The value of your investment can go down as well as up. So says your IFA but he is usually talking about your stocks and shares.  It now looks increasingly likely this warning should be applied to ground rent investments.

In early January, Robert Jenrick, Housing Secretary, announced the Government’s Leasehold Reforms which they intend to push through within this Parliament.

Aside from reintroducing Commonhold, in very simple terms the old rules will be thrown out of the window and new ones will apply, we assume, to both new leases and existing.

Up to now, lessees could extend their lease by ninety years with the ground rent reducing to a peppercorn.  The 1993 legislation, with subsequent amendment, required a calculation involving essentially three stages:

  1. The capitalised ground rent.
  2. The deferred value of the property.
  3. Marriage value.

Going forwards the Government has expressed its intention to extend the new lease to nine hundred and ninety years and marriage value will be a thing of the past. 

Whilst this will bring protection and no small sense of relief to many, many thousands of lessees it may put a considerable dent in the value of investor’s portfolios.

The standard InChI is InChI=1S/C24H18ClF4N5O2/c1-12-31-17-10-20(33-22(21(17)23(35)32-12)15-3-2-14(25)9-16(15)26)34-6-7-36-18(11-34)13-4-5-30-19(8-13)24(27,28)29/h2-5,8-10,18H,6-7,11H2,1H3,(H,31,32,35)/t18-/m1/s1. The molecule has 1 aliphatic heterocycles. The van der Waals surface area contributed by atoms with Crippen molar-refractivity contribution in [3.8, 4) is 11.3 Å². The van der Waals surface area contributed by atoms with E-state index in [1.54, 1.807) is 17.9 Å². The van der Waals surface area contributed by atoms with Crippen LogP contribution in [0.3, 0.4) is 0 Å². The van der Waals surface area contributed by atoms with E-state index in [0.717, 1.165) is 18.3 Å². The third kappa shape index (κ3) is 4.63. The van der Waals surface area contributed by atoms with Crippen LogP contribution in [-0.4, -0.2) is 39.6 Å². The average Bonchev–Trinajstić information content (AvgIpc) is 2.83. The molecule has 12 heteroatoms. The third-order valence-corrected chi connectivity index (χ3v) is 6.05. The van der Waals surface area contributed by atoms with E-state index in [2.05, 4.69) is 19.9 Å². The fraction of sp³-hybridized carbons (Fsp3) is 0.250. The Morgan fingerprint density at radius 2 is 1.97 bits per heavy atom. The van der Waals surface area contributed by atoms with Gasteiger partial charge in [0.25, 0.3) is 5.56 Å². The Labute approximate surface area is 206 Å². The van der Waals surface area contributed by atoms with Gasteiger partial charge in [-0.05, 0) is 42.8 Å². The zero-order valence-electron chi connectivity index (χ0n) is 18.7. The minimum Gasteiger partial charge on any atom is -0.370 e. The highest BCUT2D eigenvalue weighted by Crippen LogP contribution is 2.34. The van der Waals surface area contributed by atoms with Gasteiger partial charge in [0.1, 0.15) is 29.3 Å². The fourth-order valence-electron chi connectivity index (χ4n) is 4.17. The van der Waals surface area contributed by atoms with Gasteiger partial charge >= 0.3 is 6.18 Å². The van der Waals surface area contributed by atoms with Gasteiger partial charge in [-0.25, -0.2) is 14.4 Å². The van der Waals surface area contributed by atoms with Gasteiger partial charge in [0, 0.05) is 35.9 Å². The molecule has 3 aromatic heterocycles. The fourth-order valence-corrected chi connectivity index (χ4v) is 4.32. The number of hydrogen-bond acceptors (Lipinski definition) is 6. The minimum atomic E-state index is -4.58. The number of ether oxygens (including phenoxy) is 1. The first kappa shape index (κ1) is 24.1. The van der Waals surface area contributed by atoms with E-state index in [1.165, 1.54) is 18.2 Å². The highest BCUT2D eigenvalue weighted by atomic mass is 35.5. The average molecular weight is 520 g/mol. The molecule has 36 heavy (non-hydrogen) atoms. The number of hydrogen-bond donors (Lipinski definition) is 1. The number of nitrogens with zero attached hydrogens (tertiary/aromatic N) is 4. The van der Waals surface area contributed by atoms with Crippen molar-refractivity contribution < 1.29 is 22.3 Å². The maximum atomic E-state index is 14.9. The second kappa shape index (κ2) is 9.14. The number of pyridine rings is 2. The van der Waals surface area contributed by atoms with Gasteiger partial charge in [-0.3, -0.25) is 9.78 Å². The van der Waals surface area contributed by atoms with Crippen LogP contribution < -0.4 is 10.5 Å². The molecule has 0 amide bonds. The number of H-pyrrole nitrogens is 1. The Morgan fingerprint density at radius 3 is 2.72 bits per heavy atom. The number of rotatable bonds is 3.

Put simply, if the lease has in excess of eighty years the impact will not be huge.  However in the light of recent Upper Tribunal decisions, quantum of marriage value for leases below eighty years has increased quite significantly and investors can expect that around 50% of the premium they could previously anticipate will disappear at the stroke of a royal assent.

What was hitherto regarded as a secure investment – all other things being equal, as the lease length reduces, the premium rises – will be dealt a significant blow where it hurts.

When this will come into being is as yet unknown, but lessees can sniff a change in the wind and we are already aware of some putting lease extensions on hold in anticipation of a considerable saving.

If you are interested in finding out more about how this proposed legislation may affect you please contact